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yenonn 01-04-2006 07:18 PM

Linux Vulnerable

Does it true????

J_K9 01-04-2006 07:25 PM

It may be (I don't have the time to take a proper look at it), but I think you'll find that almost all the Linux vulnerabilities are minor whereas, in the case of M$, a simple image can allow a remote user to take over the system.



XavierP 01-04-2006 07:49 PM

The list was skewed. And, as is said above, one of our vulnerabilities tends to be pretty minor. Whereas the vast majority of Windows vulns tend to be very major (some might say critical ;))

SciYro 01-04-2006 07:50 PM

no, dont trust that article. If you read /., youll have heard that the US CERT thingy included all UNIX/BSD/Linux/MacOSX in the same group. On top of that, they also included 3rd party software's vulnerabilities in the count for Linux. Also, check out and see how many bugs have gone unpatched .... all in all, those numbers are biased, or at least the person taking those numbers was uneducated and touch "well, they all are *nix, so they must share the same valnurabilitie", something which isn't true.

Epyon 01-04-2006 08:05 PM

They included 3rd party software for the windows count too.

It is unfair though that they lumped multiple operating systems together like that.

sundialsvcs 01-04-2006 10:04 PM

But let us never deceive ourselves to think that "Linux does not get viruses." It does!

The single most fundamental vulnerability of Windows is, not how it is designed, but how it is used. Windows ships with one user, automatically logged-in, who is an Administrator, with no passwords anywhere. No wonder it is a "sitting duck!" The things that viruses do, and succeed in doing, would be forbidden to a non-Administrator user!

It's pure numbers: there are millions of victims out there; the odds of finding one by random probing are excellent.

Unfortunately, OS/X presently ships that way too, although it is slightly more aggressive even in its rather (and totally unnecessarily...) vulnerable state.

The mantra is clear:
  • Your everyday account should be an absolutely-unprivileged "ordinary Joe."
  • Use a separate non-root account for system maintenance.
  • Don't activate any accounts that you don't need/use.
  • Use non-trivial passwords that do not occur in a dictionary, such as those which might be based on some mnemonic phrase. (ALLHMISFAWAS = A Little Lamb Had Mary, Its Silky Fleece As White As Snow.) (AALHMABWID = A Little Lamb Had Mary, And Boy Was It Delicious!) ;)

Epyon 01-04-2006 11:37 PM

How many of the vulnerabilities led to exploits that were seen in the wild for Linux?

Linux may get viruses but in all my years of using it I have yet to encounter one.

arunvk 01-04-2006 11:50 PM

i have been using linux since 2 yrs and not once i felt the need to install a anti virus and restrict my internet browsing for the fear of virus attacks.

XavierP 01-05-2006 09:00 AM

The last time I checked, all of the Linux viruses were proof of concept. Although, I think one or two may have been in the wild, but they didn't actually do anything, because we all run as users and they were pretty poorly coded.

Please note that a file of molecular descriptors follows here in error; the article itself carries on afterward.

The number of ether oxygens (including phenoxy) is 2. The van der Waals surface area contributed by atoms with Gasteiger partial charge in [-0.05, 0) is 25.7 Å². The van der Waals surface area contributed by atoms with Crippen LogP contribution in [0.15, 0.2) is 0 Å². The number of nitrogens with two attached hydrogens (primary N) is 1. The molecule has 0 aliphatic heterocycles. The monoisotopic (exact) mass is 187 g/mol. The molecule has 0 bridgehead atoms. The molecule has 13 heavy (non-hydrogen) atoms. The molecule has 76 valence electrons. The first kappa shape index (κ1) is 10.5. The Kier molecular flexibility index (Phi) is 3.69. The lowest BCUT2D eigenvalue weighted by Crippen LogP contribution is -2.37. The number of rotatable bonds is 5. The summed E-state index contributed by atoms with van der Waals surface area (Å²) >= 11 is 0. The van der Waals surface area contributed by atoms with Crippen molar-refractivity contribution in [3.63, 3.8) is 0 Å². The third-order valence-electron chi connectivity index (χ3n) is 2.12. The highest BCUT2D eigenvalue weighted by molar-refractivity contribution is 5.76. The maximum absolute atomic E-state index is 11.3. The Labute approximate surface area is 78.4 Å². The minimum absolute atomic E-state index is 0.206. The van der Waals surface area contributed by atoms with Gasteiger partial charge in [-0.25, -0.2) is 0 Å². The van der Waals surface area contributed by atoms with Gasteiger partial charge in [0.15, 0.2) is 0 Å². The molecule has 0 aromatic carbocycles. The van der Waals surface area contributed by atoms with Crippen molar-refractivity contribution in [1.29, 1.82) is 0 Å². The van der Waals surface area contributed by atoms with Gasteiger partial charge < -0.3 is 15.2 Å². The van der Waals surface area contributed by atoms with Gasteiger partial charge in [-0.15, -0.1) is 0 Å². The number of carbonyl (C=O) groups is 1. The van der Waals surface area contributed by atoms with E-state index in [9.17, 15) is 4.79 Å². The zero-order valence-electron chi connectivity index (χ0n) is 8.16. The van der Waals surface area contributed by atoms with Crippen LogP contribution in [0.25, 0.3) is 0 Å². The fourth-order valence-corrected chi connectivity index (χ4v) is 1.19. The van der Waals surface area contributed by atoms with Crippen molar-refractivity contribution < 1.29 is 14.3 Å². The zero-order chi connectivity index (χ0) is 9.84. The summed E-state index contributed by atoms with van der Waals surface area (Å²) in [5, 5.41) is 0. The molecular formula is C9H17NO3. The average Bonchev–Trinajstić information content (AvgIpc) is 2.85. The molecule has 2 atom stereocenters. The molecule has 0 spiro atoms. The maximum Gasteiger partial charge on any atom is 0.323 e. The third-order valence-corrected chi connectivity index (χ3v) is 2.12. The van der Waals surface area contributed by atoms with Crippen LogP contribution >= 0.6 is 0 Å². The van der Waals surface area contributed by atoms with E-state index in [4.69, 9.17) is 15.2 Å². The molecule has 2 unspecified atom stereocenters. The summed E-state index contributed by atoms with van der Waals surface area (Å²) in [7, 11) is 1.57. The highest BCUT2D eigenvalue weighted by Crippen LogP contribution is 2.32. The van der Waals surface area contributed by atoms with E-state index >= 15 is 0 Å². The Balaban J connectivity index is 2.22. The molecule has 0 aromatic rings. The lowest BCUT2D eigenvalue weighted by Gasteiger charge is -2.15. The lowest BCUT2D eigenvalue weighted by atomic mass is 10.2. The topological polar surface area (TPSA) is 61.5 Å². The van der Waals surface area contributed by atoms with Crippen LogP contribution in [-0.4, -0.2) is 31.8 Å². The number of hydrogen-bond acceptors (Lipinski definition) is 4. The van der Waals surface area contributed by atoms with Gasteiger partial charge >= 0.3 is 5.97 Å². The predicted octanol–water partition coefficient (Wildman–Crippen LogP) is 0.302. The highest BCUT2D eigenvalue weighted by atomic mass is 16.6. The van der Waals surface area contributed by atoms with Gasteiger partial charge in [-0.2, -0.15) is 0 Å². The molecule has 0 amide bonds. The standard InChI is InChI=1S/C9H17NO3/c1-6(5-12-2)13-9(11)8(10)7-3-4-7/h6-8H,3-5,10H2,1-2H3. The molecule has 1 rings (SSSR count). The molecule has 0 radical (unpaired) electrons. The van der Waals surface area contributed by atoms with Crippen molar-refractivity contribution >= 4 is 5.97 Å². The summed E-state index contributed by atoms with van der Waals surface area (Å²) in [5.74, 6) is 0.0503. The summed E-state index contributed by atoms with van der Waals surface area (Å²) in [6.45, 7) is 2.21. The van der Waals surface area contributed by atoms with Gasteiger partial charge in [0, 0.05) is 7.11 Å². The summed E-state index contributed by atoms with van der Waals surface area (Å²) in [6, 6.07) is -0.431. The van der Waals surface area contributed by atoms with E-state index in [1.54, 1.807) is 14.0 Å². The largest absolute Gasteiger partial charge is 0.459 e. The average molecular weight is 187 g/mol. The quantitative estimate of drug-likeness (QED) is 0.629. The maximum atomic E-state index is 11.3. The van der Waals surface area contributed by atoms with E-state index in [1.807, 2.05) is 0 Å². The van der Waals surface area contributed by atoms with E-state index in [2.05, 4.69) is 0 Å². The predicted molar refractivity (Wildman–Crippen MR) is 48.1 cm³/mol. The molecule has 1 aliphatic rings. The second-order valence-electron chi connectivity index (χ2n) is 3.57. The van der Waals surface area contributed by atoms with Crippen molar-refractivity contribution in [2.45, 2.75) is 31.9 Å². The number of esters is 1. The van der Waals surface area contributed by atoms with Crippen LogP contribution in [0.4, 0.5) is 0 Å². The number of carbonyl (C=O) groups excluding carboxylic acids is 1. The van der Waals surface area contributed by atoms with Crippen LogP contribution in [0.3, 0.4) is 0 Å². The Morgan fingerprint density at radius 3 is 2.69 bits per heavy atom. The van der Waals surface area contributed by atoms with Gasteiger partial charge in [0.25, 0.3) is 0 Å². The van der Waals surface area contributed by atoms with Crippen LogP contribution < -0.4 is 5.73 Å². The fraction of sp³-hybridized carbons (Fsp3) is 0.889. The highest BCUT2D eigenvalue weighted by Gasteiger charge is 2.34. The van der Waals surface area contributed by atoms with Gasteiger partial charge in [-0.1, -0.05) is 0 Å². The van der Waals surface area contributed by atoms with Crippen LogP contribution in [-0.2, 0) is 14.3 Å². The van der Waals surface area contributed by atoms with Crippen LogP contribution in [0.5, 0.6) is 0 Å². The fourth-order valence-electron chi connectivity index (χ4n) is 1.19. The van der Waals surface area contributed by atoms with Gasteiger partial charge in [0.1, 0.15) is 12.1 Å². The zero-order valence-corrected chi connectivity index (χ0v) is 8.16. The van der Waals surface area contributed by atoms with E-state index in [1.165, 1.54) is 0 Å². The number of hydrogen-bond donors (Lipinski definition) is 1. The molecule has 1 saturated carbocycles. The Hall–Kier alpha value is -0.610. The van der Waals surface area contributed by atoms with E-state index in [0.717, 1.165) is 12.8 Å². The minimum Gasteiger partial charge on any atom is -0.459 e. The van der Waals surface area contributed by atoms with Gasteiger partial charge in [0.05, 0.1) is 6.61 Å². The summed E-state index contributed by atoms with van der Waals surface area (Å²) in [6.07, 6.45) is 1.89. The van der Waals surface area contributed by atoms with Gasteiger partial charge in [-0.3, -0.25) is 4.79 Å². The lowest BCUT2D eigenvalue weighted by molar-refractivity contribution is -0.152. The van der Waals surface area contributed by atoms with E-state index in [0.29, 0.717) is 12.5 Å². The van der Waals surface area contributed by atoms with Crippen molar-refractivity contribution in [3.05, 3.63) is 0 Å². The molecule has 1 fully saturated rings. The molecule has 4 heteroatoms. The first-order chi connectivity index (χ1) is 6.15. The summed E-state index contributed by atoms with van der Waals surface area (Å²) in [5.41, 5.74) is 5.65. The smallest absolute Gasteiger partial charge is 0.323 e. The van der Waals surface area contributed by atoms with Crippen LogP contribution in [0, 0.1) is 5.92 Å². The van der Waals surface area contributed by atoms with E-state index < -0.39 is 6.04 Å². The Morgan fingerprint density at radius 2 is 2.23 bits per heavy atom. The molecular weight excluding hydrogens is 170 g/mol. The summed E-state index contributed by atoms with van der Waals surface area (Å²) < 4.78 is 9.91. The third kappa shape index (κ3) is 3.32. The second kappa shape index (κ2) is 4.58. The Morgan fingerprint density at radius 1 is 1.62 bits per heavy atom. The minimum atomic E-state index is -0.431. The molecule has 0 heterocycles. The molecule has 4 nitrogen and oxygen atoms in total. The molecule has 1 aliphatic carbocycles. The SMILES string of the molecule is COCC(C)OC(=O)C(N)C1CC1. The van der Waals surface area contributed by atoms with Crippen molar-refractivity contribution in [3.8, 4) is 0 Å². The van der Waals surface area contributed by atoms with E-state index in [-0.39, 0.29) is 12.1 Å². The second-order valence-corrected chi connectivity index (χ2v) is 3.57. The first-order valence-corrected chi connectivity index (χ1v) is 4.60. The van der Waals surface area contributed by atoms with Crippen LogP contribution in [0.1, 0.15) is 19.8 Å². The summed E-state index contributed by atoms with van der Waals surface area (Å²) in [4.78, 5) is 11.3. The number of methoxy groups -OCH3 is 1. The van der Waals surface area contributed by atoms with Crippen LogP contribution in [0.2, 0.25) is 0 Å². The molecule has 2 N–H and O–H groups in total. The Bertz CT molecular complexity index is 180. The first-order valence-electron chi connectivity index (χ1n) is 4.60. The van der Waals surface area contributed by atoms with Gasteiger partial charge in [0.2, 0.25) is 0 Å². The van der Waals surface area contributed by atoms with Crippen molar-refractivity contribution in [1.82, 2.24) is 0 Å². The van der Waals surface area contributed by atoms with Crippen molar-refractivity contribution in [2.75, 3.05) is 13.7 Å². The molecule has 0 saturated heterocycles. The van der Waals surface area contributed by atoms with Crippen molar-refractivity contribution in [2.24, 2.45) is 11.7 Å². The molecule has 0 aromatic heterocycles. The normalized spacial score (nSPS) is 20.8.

bigearsbilly 01-05-2006 10:21 AM


Originally Posted by sundialsvcs
But let us never deceive ourselves to think that "Linux does not get viruses." It does!

does it?

I've never ever ever had one, well not one that does anything I know about like pop-ups porn
CPU usage, adware, ethernet usage, or any out of the way behaviour at all.
So maybe I've had one that doesn't do anything at all.

Have you ever had one?
Do you know anyone who as ever had one?

Just interested.

nx5000 01-05-2006 10:27 AM

To evaluate a bit more how dangerous a security hole can be, I've discovered CVSS. It is highly subjective and can only be helped to compare two exploit with big different scores. I also think it is not very maintained anymore but we will see..
It would be interesting to calculate the scores for the flaws you mention.

But let us never deceive ourselves to think that "Linux does not get viruses." It does!

=> I agree, very important to keep it in mind!

bigearsbilly 01-05-2006 10:57 AM

anyone had a virus then?

try "google linux virus maybe?"

jeremy 01-05-2006 11:05 AM

You can see my thoughts on this topic here, but a succinct summary is "those numbers are garbage".


Charred 01-05-2006 11:27 AM

To paraphrase (I've forgotten who), there are "lies, damn lies, and statistics." That article embodies all three.

sundialsvcs 01-05-2006 11:38 AM

There are plenty of vulnerabilities, and it is always prudent to be vigilant. If you don't maintain the mindset of sensible caution, you forget to lock your doors at night.

I think that the main reason why Windows gets such a bad rap is that, most of the time, users are Administrators and have no passwords. There's also the sheer number of them; it's literally a probability issue. But MS also thrust a hole right through the system when they tried to imbed IE so deeply into it that they could tell a court that the two were inseperable. They also clung to compatibility with older applications which diddled with hardware from DOS.

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